DMG Newsroom

22 February 2021, Sittwe

 

Charged with incitement under Section 505(b) of the Penal Code, the detained former chief minister of Arakan State, U Nyi Pu, appeared via video link for a court hearing in the state capital Sittwe on Monday.

 

The case was filed by U Kyaw Thein, the deputy administrator of Sittwe Township, according to a lawyer representing U Nyi Pu.

 

“The ex-chief minister appeared via video conferencing at the Sittwe court. We have sent a letter of representation to the court and the next court hearing is scheduled for March 4. Case management will be done on [the court hearing] that day,” said U Myo Myat Hein, a lawyer representing U Nyi Pu.

 

U Nyi Pu was charged in connection with a statement issued by the National League for Democracy (NLD), his legal counsel added.

 

The former chief minister was detained as part of an initial roundup of NLD government leaders during the military’s February 1 coup, but he was released two days later and placed under house arrest. On February 10 he was again taken into custody, after posting a video to his Facebook account in which he praised those who had taken to the streets over the preceding days to protest the military putsch.

 

Family members are concerned for the safety of the former chief minister because his whereabouts remain unknown, said Ma Kyi Kyi Oo, the daughter of U Nyi Pu.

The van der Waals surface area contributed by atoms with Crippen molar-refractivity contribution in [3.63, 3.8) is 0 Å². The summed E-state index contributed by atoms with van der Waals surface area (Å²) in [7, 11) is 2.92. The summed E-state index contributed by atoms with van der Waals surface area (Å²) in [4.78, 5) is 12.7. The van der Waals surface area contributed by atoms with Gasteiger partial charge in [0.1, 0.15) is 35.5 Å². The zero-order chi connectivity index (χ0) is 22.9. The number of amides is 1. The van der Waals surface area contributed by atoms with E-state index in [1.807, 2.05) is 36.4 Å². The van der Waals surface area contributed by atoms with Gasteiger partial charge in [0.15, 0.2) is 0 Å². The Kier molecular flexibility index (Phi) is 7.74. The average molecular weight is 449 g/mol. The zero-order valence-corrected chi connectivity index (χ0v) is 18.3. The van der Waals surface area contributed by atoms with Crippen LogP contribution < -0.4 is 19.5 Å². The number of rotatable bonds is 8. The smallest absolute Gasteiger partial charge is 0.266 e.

“I don’t know about my father’s court hearing because we have not been in contact with him since his detention. I heard my father was charged under Section 505(b) of the Penal Code. We are very worried about his health,” she said.

 

U Nyi Pu is in good health, his lawyer said. 

 

Section 505(b) imposes a sentence of up to two years in prison for anyone who “makes, publishes, or circulates any statement, rumor, or report with intent to cause, or which is likely to cause, fear or alarm to the public, or to any section of the public, whereby any person may be induced to commit an offence against the State or against the public tranquility.”

  

According to the Assistance Association for Political Prisoners (AAPP), as of February 22 a total of 684 people had been arrested, charged or sentenced since the military takeover on February 1.

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